365 Days of Art: December 12 – Artists Protest Whitney to Demand More Female Inclusion, Cornell Hosts a Party
December 12, 1970
Artists with police whistles protest at the opening of the Whitney Annual because of the few women the Whitney historically exhibits. Faith Ringgold recalls:
In the fall of 1970 Poppy Johnson, Lucy Lippard and I, formed an ad hock [sic] women’s group to protest the small percentage of women in all past Whitney Annuals…Our goal for the 1970 annual was 50% women…The Whitney Museum became the focus of our attention. We went there often to deposit eggs. Unsuspecting male curatorial staff would pick up the eggs and experience the shock of having raw egg slide down the pants of their fine tailor–made suits. Sanitary napkins followed… Generally, everywhere the staff went they found loud and clear messages that women artists were on the Whitney’s “case.” The Whitney Annual that year was to be a sculpture show… Because of the Whitney’s well-known preference for abstract art, …Betye Saar and Barbara Chase-Riboud…were the ones I unconditionally demanded to be in the show. Saar and Chase-Riboud became the first black women ever to be exhibited at the Whitney Museum of American Art. The total percentage of women in the Whitney annual in 1970 was twenty-three percent as opposed to the previous year’s average of five to ten percent. This was better than ten percent, but it still wasn’t fifty. We decided to demonstrate during the opening to make that point… At a pre-determined time, Lucy Lippard and I began to blow our whistles… We continued to blow. The people gathered around us and we formed a big circle on the floor. Then we got up and walked around chanting, “Fifty percent women, fifty percent women.” Throughout the show we demonstrated every weekend, blowing our police whistles and singing off key…”.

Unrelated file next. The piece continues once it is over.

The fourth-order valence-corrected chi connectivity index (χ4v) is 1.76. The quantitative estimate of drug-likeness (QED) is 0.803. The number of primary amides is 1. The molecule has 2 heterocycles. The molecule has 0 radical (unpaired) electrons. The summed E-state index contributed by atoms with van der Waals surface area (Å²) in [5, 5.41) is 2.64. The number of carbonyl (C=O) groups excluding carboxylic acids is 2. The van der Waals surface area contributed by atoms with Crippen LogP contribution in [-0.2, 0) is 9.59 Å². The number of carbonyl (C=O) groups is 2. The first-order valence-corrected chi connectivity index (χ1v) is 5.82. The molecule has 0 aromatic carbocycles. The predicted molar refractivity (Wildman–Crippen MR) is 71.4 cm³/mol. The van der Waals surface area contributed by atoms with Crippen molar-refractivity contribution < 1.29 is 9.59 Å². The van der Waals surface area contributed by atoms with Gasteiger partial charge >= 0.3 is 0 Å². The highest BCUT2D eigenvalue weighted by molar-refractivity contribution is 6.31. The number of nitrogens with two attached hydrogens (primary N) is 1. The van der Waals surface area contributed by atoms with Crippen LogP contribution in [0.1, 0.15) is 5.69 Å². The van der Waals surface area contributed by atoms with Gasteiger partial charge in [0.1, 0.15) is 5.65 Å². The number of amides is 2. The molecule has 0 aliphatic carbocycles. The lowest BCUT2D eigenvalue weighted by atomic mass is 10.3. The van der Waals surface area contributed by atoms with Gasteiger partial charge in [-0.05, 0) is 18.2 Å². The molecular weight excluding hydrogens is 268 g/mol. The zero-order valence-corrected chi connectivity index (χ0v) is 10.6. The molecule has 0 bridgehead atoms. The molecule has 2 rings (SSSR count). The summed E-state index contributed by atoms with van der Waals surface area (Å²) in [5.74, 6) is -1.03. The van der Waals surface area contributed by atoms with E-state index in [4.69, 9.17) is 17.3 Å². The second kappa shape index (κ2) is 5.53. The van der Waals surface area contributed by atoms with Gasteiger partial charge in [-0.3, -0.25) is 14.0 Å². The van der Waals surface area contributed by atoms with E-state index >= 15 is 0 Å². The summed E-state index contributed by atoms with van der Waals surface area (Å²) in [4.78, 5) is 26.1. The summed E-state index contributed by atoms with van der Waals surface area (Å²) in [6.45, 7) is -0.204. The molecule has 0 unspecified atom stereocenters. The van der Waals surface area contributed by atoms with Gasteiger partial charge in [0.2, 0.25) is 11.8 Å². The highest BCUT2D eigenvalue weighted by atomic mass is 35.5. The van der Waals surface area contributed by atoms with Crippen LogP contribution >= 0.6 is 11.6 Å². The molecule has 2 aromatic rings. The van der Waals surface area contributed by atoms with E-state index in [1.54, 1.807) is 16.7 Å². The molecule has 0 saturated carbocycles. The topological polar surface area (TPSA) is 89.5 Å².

December 12, 1971
Joseph Cornell, known for being so shy that he disappears for an hour in the bathroom to avoid social interactions, hosts a party at his house, with art critic Dore Ashton, writer Octavio Paz and his wife, and editor Barbara Burn.
Knowing his love for desserts, Barbara had baked a pie, and thus, I’m inclined to think, set the tone for the long afternoon. Joseph, who knew of my friendship with Paz, had asked me and when he caught sight of Octovio’s vivacious French wife, he smiled broadly — something few of his acquaintances had ever witnssed. Usually Joseph’s smile was small, hesitant. During the afternoon, Joseph spoke with unaccustomed ease, bringing forth his knowledge of French poetry and engaging in an animated discussion of Mallarmé’s sonnets with both Octavio and Marie-José [Paz’s wife]. He took us to the cellar, showed us all his works in progress as well as some completed boxes and thoroughly enjoyed himself. Before we left, he drew me aside, and whispered with a certain ingenuousness: “Was he really an ambassador?”